A tooth said to have been pulled from Elvis Presley after an injury failed to attract the minimum US$100,000 selling price on the eBay Web site by the time a 10-day auction ended, officials said on Saturday.
Frenzied, but ultimately fraudulent bidding briefly pushed the price above US$2 million before eBay required potential buyers to register if they wanted to place bids, according to Anthony DeFontes, who represents hairdresser Flo Briggs of Fort Lauderdale, Florida.
Though the dental artifact, which was packaged with shorn strands of the crooner's hair, created an Internet frenzy -- 161,000 people viewed the web page within 48 hours, DeFontes said -- no legitimate bids remained when the auction ended shortly before midnight on Friday.
DeFontes said Briggs would likely break the tooth and hair into separate lots and place both back on eBay early next week.
"We really had no idea of what these things were worth," DeFontes said on Saturday. "This was a first outing."
The stalled auction ended a poor week for sales of memorabilia from American heroes.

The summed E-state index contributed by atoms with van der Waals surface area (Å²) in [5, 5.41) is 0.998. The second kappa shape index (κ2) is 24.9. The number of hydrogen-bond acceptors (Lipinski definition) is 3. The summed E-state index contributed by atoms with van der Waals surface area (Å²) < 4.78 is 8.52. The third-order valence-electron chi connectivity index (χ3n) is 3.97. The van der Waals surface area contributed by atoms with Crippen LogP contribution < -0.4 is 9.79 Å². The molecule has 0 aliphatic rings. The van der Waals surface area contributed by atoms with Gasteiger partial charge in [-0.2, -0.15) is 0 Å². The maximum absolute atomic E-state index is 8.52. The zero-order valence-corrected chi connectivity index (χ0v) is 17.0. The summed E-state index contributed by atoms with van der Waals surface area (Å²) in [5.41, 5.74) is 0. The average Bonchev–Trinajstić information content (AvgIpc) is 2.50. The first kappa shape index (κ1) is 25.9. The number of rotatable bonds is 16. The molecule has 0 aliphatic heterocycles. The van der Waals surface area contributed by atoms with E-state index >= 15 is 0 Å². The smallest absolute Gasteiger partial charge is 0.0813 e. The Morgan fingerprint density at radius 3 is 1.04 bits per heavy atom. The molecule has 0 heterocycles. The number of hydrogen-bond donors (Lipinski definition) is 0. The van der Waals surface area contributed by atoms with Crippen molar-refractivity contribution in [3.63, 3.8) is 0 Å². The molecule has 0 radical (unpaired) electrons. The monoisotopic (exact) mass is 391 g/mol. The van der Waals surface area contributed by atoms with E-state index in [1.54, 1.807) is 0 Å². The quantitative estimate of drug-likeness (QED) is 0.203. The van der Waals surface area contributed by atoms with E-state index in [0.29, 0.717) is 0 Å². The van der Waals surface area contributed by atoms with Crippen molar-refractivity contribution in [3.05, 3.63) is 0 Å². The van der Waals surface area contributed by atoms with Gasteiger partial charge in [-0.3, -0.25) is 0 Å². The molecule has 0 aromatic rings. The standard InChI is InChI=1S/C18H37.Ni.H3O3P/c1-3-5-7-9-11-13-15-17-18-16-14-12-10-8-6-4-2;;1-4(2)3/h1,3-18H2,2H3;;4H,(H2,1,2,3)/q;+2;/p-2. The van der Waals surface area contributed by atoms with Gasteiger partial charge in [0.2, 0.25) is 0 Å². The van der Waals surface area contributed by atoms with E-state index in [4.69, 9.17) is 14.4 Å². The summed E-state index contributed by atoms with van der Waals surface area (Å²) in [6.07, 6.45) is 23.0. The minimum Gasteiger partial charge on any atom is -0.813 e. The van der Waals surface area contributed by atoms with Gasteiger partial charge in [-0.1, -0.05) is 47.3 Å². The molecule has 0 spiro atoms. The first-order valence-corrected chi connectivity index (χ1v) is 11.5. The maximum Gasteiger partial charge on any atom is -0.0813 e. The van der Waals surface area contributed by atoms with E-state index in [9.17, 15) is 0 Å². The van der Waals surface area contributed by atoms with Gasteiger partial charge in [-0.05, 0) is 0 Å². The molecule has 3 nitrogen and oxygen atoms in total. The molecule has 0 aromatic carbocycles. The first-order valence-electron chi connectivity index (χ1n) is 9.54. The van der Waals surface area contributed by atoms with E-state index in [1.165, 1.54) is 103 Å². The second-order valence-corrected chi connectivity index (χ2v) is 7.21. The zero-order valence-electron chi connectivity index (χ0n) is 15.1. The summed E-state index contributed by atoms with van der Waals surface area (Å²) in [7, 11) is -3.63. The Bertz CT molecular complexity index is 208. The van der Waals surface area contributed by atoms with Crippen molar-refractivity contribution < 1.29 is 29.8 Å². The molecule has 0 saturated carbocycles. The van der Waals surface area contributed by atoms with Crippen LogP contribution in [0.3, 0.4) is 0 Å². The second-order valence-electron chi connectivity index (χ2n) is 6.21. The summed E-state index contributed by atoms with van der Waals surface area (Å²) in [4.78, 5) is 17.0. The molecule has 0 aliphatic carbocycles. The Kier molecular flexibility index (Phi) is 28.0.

A prototype of the original G.I. Joe action figure failed to reach the US$250,000 reserve price at a San Diego auction that was also held on Friday.
A few weeks ago, the baseball Barry Bonds whacked for a record-setting 73 home runs sold for US$450,000, less than half the US$1 million anticipated.
Briggs acquired Elvis' tooth to accompany strands of the singer's hair she bought from Startifacts, a Minneapolis-based company dealing in celebrity memorabilia.
She began her collection, which now includes snips of hair from US Presidents George Washington and Abraham Lincoln, by buying part of late Beatle John Lennon's mane to help promote her salon, the Yellow Strawberry, in Fort Lauderdale.
Briggs is selling off the collection because insurance companies are requiring expensive surveillance equipment be installed before they will extend policies covering the artifacts.